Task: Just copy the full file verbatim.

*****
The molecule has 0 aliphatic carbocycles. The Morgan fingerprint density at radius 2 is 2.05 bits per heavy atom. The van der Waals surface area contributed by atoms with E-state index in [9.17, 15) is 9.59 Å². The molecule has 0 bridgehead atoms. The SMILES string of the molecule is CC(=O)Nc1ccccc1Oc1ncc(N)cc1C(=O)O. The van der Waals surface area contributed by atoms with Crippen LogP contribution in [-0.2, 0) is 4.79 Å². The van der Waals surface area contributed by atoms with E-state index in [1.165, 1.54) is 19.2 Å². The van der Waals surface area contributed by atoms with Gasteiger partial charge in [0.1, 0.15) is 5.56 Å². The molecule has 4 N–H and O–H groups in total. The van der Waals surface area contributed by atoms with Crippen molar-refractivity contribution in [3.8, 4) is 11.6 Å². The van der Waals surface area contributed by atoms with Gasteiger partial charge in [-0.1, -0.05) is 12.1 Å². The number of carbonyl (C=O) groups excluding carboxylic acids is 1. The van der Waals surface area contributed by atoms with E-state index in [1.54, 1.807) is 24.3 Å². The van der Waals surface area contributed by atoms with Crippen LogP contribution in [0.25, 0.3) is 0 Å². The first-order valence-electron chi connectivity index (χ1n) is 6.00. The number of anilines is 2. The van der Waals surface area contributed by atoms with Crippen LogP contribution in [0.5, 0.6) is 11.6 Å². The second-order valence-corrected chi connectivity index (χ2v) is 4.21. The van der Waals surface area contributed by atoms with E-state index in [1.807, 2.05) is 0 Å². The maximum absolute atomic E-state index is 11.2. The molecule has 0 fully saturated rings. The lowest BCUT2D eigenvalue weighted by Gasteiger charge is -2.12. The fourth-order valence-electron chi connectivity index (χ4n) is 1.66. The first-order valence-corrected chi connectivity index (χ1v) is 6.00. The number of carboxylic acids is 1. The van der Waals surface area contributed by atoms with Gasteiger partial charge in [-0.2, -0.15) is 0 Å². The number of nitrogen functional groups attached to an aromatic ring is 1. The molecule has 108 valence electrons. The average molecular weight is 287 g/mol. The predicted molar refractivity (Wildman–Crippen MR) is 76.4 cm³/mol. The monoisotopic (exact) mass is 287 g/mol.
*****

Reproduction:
The molecule has 0 aliphatic carbocycles. The Morgan fingerprint density at radius 2 is 2.05 bits per heavy atom. The van der Waals surface area contributed by atoms with E-state index in [9.17, 15) is 9.59 Å². The molecule has 0 bridgehead atoms. The SMILES string of the molecule is CC(=O)Nc1ccccc1Oc1ncc(N)cc1C(=O)O. The van der Waals surface area contributed by atoms with Crippen LogP contribution in [-0.2, 0) is 4.79 Å². The van der Waals surface area contributed by atoms with E-state index in [1.165, 1.54) is 19.2 Å². The van der Waals surface area contributed by atoms with Gasteiger partial charge in [0.1, 0.15) is 5.56 Å². The molecule has 4 N–H and O–H groups in total. The van der Waals surface area contributed by atoms with Crippen molar-refractivity contribution in [3.8, 4) is 11.6 Å². The van der Waals surface area contributed by atoms with Gasteiger partial charge in [-0.1, -0.05) is 12.1 Å². The number of carbonyl (C=O) groups excluding carboxylic acids is 1. The van der Waals surface area contributed by atoms with E-state index in [1.54, 1.807) is 24.3 Å². The van der Waals surface area contributed by atoms with Crippen LogP contribution in [0.25, 0.3) is 0 Å². The first-order valence-electron chi connectivity index (χ1n) is 6.00. The number of anilines is 2. The van der Waals surface area contributed by atoms with Crippen LogP contribution in [0.5, 0.6) is 11.6 Å². The second-order valence-corrected chi connectivity index (χ2v) is 4.21. The van der Waals surface area contributed by atoms with E-state index in [1.807, 2.05) is 0 Å². The maximum absolute atomic E-state index is 11.2. The molecule has 0 fully saturated rings. The lowest BCUT2D eigenvalue weighted by Gasteiger charge is -2.12. The fourth-order valence-electron chi connectivity index (χ4n) is 1.66. The first-order valence-corrected chi connectivity index (χ1v) is 6.00. The number of carboxylic acids is 1. The van der Waals surface area contributed by atoms with Gasteiger partial charge in [-0.2, -0.15) is 0 Å². The number of nitrogen functional groups attached to an aromatic ring is 1. The molecule has 108 valence electrons. The average molecular weight is 287 g/mol. The predicted molar refractivity (Wildman–Crippen MR) is 76.4 cm³/mol. The monoisotopic (exact) mass is 287 g/mol.